What’s the fate of Hong Kong’s student leaders and their fight for democracy?

Hong Kong, Umbrella Movement, Occupy Central, student activist, democracy
Wong poses for a photo, a day before an appeal verdict on charges relating to 2014 pro-democracy 'Umbrella Movement' in Hong Kong, on Aug 15, 2017. Source: Reuters

When Hong Kong judge Wally Yeung read the judgment sentencing pro-democracy activists Joshua Wong, Nathan Law and Alex Chow to jail last week for unlawful assembly, the point was clear: To deter anyone thinking of following their footsteps.

“Such arrogant and self-righteous thinking [has] unfortunately affected some young people, and led them to damage public order and peace during protests,” Yeung said, according to the Hong Kong broadcaster RTHK.

If this “sick trend” does not stop, Yeung warned the courts may hand down even more severe sentences in the future.

But how sound is this move? Can jail or the threat of it, quell the country’s thirst for the greater freedoms they were promised?

Unfortunately for Beijing, the answer seems to be a “no”.

While the sentence will curtail speech and create a climate of fear, analysts are confident this is not the end of the road for Wong, his fellow activists or the tens of thousands who took to the streets three years ago in a 79-day protest calling for greater democracy.

Known as the Umbrella Movement, it first began as a weeklong boycott by Hong Kong’s students against a ruling that candidates standing for the role of Hong Kong’s leader in 2017 would have to be screened by Beijing first. The students saw this as an attempt to engineer the city-state’s democratic elections, despite the wide-ranging autonomy guaranteed to Hong Kong under the “one country, two systems” formula after the former British colony was handed over to China 20 years ago.

And in a move unprecedented for a state known more for its financial district than for its political uprisings, the boycott later ballooned into a months-long protest that drew hundreds of thousands of supporters at its peak, paralysing the usually busy city streets.

The battle for universal suffrage. Source: Shutterstock

Such an event will not be taking place again anytime soon given last week’s ruling, according to Brian Christopher Jones, a Professor of Law at the University of Dundee, a prediction echoed by Wong’s lawyer. But while it may dissuade dissenters for a while, Jones thinks the harsh sentence will potentially legitimise the jailed activists’ platforms and their followers even further.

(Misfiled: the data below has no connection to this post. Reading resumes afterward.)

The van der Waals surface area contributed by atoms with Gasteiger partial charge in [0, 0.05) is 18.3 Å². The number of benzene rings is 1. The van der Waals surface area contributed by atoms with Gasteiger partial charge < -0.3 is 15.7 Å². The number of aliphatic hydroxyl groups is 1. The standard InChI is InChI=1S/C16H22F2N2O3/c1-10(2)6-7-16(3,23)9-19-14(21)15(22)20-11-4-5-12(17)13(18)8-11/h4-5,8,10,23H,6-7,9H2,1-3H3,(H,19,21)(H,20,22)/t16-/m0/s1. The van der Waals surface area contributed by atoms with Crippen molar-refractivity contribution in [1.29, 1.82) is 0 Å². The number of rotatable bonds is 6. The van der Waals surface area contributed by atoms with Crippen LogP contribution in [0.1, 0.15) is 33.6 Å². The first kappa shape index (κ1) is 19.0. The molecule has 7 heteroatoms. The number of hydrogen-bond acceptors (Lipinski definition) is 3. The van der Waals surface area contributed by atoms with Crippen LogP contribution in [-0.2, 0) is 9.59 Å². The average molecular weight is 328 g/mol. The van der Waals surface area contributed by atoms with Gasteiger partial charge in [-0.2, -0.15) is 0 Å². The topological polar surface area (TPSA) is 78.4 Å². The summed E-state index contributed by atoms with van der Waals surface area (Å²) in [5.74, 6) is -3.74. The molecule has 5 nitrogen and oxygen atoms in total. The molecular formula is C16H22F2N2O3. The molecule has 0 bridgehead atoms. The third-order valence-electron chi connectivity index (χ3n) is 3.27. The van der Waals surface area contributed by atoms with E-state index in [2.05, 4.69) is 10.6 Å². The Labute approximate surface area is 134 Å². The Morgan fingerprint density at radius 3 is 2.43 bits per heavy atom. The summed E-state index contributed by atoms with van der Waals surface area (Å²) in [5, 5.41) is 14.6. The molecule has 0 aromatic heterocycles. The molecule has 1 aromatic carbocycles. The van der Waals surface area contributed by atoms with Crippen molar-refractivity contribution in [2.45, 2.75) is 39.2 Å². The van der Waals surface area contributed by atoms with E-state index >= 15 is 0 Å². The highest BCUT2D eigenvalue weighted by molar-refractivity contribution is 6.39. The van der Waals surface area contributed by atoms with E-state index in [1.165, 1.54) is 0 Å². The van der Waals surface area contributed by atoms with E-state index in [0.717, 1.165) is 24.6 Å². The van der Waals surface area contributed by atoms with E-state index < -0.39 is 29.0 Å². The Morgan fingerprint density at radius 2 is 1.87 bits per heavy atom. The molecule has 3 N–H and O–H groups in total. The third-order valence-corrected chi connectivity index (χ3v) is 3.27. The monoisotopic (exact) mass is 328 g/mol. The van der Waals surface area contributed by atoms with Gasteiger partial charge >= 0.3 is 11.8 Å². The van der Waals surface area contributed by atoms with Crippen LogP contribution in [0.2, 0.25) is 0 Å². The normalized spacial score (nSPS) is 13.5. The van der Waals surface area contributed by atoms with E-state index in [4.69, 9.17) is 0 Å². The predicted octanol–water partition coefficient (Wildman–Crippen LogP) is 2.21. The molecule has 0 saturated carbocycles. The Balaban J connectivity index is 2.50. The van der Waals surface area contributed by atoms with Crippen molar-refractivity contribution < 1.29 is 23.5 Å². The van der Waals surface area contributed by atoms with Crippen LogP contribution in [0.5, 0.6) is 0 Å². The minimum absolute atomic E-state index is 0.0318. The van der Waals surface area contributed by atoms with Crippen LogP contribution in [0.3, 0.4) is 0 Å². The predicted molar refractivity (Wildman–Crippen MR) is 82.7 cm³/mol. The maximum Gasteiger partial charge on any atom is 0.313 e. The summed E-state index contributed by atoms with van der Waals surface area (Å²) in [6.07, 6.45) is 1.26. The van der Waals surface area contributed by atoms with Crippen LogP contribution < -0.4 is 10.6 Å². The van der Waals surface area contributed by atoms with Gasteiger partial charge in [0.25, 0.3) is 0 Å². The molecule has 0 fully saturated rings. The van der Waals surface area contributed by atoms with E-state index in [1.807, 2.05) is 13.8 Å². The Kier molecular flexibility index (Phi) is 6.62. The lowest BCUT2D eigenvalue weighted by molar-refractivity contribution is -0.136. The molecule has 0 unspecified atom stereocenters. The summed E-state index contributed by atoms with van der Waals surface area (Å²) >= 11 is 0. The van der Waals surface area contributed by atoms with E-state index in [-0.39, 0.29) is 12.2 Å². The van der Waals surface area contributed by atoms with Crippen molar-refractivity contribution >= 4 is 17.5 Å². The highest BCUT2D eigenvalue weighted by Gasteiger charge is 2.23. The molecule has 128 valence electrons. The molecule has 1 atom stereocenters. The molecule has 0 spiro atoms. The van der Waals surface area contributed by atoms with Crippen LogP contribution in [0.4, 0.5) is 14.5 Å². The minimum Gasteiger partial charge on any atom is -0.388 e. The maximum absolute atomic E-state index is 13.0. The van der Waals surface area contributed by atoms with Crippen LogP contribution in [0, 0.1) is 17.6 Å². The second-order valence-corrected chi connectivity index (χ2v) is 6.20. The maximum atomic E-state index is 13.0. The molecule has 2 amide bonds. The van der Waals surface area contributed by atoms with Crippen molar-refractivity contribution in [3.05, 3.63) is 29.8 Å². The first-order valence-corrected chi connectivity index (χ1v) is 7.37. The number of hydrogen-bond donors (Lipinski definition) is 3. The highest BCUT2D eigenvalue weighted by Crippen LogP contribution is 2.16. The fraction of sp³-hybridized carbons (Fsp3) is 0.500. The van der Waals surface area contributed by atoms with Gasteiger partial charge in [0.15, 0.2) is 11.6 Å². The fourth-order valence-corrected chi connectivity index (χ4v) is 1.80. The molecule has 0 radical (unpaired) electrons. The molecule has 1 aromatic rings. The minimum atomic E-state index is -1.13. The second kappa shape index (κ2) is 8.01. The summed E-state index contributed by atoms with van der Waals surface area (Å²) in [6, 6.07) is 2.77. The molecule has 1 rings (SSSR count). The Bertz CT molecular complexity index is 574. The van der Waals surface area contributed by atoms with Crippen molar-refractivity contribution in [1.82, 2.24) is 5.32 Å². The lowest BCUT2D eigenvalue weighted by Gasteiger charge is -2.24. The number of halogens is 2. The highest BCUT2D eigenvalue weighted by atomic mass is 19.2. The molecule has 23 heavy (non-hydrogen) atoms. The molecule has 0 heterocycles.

“In the long-term, this looks like some sort of desperate move by the Hong Kong government which could easily backfire, and may even embolden Hong Kong’s citizens for future movements,” Jones wrote in an email to Asian Correspondent.

While the jailing looks to be the climax of the Hong Kong government’s sustained efforts to cripple political activism (many pro-democracy lawmakers were also disqualified from office in recent months for their “insincere” swearing-in oaths), Khoo Ying Hooi, a senior lecturer at the Department of International and Strategic Studies at the University of Malaya argues otherwise.

Khoo said:

“History has shown very often in democracy struggles, trigger points like this (jailing of dissidents for example) are significant.”

Like the Arab Spring and the Gwangju Uprising – where hundreds of South Koreans died in an uprising against military dictator Chun Doo-hwan in the 80s – disproportionate state action on a small number of people have the power to escalate protests even further.

Persistence is key in social movements, Khoo said.

Golden Bauhinia Square, a symbol of the city’s handover to Chinese rule. Source: Shutterstock

But with their “youthful face of protest” behind bars, coupled with a tired movement marred by bitter infighting among opposition groups, can the resistance really sustain itself or even escalate?

Victoria Hui, an Associate Professor at the University of Notre Dame’s Department of Political Science, wrote in a blog post last month Hong Kong’s citizens are now in the “demobilisation” stage.

During the Umbrella Movement, protestors were mobilised by the successful cases of mass protests in 2003 and 2012. The perceived failure of the 2014 movement demobilised them, making them see any form of resistance a “seemingly lost cause”.

But the size of Sunday’s turnout, where thousands marched for the release of the political prisoners in the “biggest protest since Occupy”, may give hope to those dejected, Hui said in an email to Asian Correspondent.

“Look at how other members of Demosisto are stepping up. And the size of the protest on Sunday. I was there and so moved.”

Hui echoes Wong’s parting call to Hong Kongers as he left the courtroom last Thursday to not give up.

Among others, she said the average person could turn to other common forms of resistance such as boycotting pro-Beijing businesses and donating to disqualified legislators.

“Do whatever one can think of to live in truth and to sustain Hong Kong’s core values,” she said.

**This article first appeared on our sister site Asian Correspondent

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